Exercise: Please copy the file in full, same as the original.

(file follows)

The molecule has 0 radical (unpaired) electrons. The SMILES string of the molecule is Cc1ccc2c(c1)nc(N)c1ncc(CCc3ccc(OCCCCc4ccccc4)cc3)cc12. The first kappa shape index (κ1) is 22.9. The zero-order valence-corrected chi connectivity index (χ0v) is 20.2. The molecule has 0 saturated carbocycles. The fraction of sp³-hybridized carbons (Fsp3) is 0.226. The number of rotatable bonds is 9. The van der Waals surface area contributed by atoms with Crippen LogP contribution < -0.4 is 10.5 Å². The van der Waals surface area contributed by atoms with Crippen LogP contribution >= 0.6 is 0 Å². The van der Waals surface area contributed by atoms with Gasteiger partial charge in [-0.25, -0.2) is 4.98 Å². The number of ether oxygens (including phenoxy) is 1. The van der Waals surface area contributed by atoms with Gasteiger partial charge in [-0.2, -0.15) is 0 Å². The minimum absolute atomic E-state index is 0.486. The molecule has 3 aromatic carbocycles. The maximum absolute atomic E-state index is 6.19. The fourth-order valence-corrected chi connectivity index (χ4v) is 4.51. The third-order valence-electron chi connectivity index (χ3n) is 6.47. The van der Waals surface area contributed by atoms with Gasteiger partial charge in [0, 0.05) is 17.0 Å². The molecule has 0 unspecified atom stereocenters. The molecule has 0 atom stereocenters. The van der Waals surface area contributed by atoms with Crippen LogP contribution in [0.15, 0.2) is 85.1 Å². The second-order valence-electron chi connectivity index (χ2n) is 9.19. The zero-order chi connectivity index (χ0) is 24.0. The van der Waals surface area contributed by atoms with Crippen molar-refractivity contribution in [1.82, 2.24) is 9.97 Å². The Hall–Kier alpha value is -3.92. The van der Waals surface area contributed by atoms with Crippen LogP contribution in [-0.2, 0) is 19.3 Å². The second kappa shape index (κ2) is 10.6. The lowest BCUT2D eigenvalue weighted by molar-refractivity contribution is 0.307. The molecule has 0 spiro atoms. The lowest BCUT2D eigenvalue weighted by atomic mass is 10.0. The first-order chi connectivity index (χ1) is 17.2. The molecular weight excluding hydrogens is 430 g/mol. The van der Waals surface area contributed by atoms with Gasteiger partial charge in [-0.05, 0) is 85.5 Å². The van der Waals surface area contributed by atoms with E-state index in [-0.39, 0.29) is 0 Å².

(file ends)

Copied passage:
The molecule has 0 radical (unpaired) electrons. The SMILES string of the molecule is Cc1ccc2c(c1)nc(N)c1ncc(CCc3ccc(OCCCCc4ccccc4)cc3)cc12. The first kappa shape index (κ1) is 22.9. The zero-order valence-corrected chi connectivity index (χ0v) is 20.2. The molecule has 0 saturated carbocycles. The fraction of sp³-hybridized carbons (Fsp3) is 0.226. The number of rotatable bonds is 9. The van der Waals surface area contributed by atoms with Crippen LogP contribution < -0.4 is 10.5 Å². The van der Waals surface area contributed by atoms with Crippen LogP contribution >= 0.6 is 0 Å². The van der Waals surface area contributed by atoms with Gasteiger partial charge in [-0.25, -0.2) is 4.98 Å². The number of ether oxygens (including phenoxy) is 1. The van der Waals surface area contributed by atoms with Gasteiger partial charge in [-0.2, -0.15) is 0 Å². The minimum absolute atomic E-state index is 0.486. The molecule has 3 aromatic carbocycles. The maximum absolute atomic E-state index is 6.19. The fourth-order valence-corrected chi connectivity index (χ4v) is 4.51. The third-order valence-electron chi connectivity index (χ3n) is 6.47. The van der Waals surface area contributed by atoms with Gasteiger partial charge in [0, 0.05) is 17.0 Å². The molecule has 0 unspecified atom stereocenters. The molecule has 0 atom stereocenters. The van der Waals surface area contributed by atoms with Crippen LogP contribution in [0.15, 0.2) is 85.1 Å². The second-order valence-electron chi connectivity index (χ2n) is 9.19. The zero-order chi connectivity index (χ0) is 24.0. The van der Waals surface area contributed by atoms with Crippen molar-refractivity contribution in [1.82, 2.24) is 9.97 Å². The Hall–Kier alpha value is -3.92. The van der Waals surface area contributed by atoms with Crippen LogP contribution in [-0.2, 0) is 19.3 Å². The second kappa shape index (κ2) is 10.6. The lowest BCUT2D eigenvalue weighted by molar-refractivity contribution is 0.307. The molecule has 0 spiro atoms. The lowest BCUT2D eigenvalue weighted by atomic mass is 10.0. The first-order chi connectivity index (χ1) is 17.2. The molecular weight excluding hydrogens is 430 g/mol. The van der Waals surface area contributed by atoms with Gasteiger partial charge in [-0.05, 0) is 85.5 Å². The van der Waals surface area contributed by atoms with E-state index in [-0.39, 0.29) is 0 Å².